It's time for pubcos to treat us as individuals

Related tags Rent review Leasehold estate

By Punch lessee Ian McKerracher The time comes in every leaseholder's life for a rent review, and mine has just happened. Or to be more precise, it...

By Punch lessee Ian McKerracher

The time comes in every leaseholder's life for a rent review, and mine has just happened. Or to be more precise, it nearly didn't.

Back in October I had written to the powers-that-be at my pubco requesting a meeting to discuss some outstanding issues. These were matters of some importance to me; the first concerning outstanding works to the external fabric of the building, a continuing battle to get long-overdue essential repairs and redecoration finished that has dragged on for nearly two years; the second, the vexed question of my current rent model.

Five months after writing I was still waiting for a meeting. It turns out that they believed my rent review was not due for another year, which just goes to show you that it is not just tenants who don't read their contracts.

When, eventually, the meeting happened there was, as they say, good news and bad. First the good news. The pubco had approved the outstanding works in full and, with any luck, by the time I next write, they should all be complete. It was announced with such relish I knew there was bad news to come.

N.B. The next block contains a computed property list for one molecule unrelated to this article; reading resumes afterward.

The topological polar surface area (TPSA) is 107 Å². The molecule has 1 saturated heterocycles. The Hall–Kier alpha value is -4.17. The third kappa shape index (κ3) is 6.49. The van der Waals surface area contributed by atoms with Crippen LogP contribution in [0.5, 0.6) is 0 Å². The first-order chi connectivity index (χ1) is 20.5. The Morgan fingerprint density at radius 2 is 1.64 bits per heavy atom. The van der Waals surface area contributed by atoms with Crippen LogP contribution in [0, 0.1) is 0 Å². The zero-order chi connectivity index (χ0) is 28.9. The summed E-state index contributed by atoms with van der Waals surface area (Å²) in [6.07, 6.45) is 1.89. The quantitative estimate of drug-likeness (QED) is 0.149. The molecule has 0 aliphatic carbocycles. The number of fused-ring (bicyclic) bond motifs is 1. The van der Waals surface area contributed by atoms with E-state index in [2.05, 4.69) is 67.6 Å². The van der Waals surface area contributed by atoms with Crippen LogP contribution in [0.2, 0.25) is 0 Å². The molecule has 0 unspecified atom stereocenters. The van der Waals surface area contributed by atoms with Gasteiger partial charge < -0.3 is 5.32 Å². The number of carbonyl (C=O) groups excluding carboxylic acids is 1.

And so it proved.

For months now I have been patiently and persistently making the case that existing rent models do not work for gastro pubs, such as mine.

They are based on assumptions that have little to do with locally-sourced fresh, seasonal produce, cooked by a professional kitchen brigade.

In other words, establishments that rely on these principles are likely to have wage costs a third higher than average, and a food GP percentage around five points worse than you would find in a well-run neighbourhood restaurant. Pubcos know that food provides one of the few areas of real growth still available to them, and they appear to be very good at saying they support and value their retailers who offer food that does not rely on frozen or pre-prepared, portion-controlled products that generally find their way to the table via a microwave.

However, when it comes to the crunch and an opportunity such as a rent review presents itself, it seems they are incapable of moving an inch. While I understand their need to both answer, and show, handsome growth to their shareholders and venture capitalists, how frustrating that despite all their sympathetic ears and well-meaning words, pubcos have still not grasped that they must treat retailers as individuals and demonstrate that they value their specific strengths. If they do not, I fear we will end up with a country full of pubs serving supermarket-style ready meals.

At least that will solve the problem of the current national shortage of chefs ­ we simply won't need them.

Property of the week


- Leasehold

Village position close to Reading and Newbury Extensively renovated public house Bar, conservatory, snug and function room (80-90) Four en suite letting bedrooms Two bedroom owner/staff accommodation Part-covered trade garden...

Follow us

Pub Trade Guides

View more